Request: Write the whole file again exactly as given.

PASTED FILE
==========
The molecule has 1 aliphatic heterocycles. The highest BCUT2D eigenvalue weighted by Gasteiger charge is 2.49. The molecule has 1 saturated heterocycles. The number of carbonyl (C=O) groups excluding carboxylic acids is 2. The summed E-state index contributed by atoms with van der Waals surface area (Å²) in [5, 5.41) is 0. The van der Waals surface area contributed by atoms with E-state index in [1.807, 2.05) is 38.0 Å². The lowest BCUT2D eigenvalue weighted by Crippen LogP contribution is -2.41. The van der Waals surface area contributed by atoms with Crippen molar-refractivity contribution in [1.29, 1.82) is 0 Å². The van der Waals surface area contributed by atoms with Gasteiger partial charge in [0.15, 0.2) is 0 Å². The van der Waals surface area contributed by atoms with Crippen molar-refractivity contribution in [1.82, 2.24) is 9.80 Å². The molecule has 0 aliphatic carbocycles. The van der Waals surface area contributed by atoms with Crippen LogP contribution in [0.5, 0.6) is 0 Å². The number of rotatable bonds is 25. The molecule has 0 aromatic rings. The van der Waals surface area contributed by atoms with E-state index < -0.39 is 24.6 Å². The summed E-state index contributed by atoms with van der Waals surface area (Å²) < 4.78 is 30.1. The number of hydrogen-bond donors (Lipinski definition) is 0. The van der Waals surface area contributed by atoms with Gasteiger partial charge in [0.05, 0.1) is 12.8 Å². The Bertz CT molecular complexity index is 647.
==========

The molecule has 1 aliphatic heterocycles. The highest BCUT2D eigenvalue weighted by Gasteiger charge is 2.49. The molecule has 1 saturated heterocycles. The number of carbonyl (C=O) groups excluding carboxylic acids is 2. The summed E-state index contributed by atoms with van der Waals surface area (Å²) in [5, 5.41) is 0. The van der Waals surface area contributed by atoms with E-state index in [1.807, 2.05) is 38.0 Å². The lowest BCUT2D eigenvalue weighted by Crippen LogP contribution is -2.41. The van der Waals surface area contributed by atoms with Crippen molar-refractivity contribution in [1.29, 1.82) is 0 Å². The van der Waals surface area contributed by atoms with Gasteiger partial charge in [0.15, 0.2) is 0 Å². The van der Waals surface area contributed by atoms with Crippen molar-refractivity contribution in [1.82, 2.24) is 9.80 Å². The molecule has 0 aliphatic carbocycles. The van der Waals surface area contributed by atoms with Crippen LogP contribution in [0.5, 0.6) is 0 Å². The number of rotatable bonds is 25. The molecule has 0 aromatic rings. The van der Waals surface area contributed by atoms with E-state index < -0.39 is 24.6 Å². The summed E-state index contributed by atoms with van der Waals surface area (Å²) < 4.78 is 30.1. The number of hydrogen-bond donors (Lipinski definition) is 0. The van der Waals surface area contributed by atoms with Gasteiger partial charge in [0.05, 0.1) is 12.8 Å². The Bertz CT molecular complexity index is 647.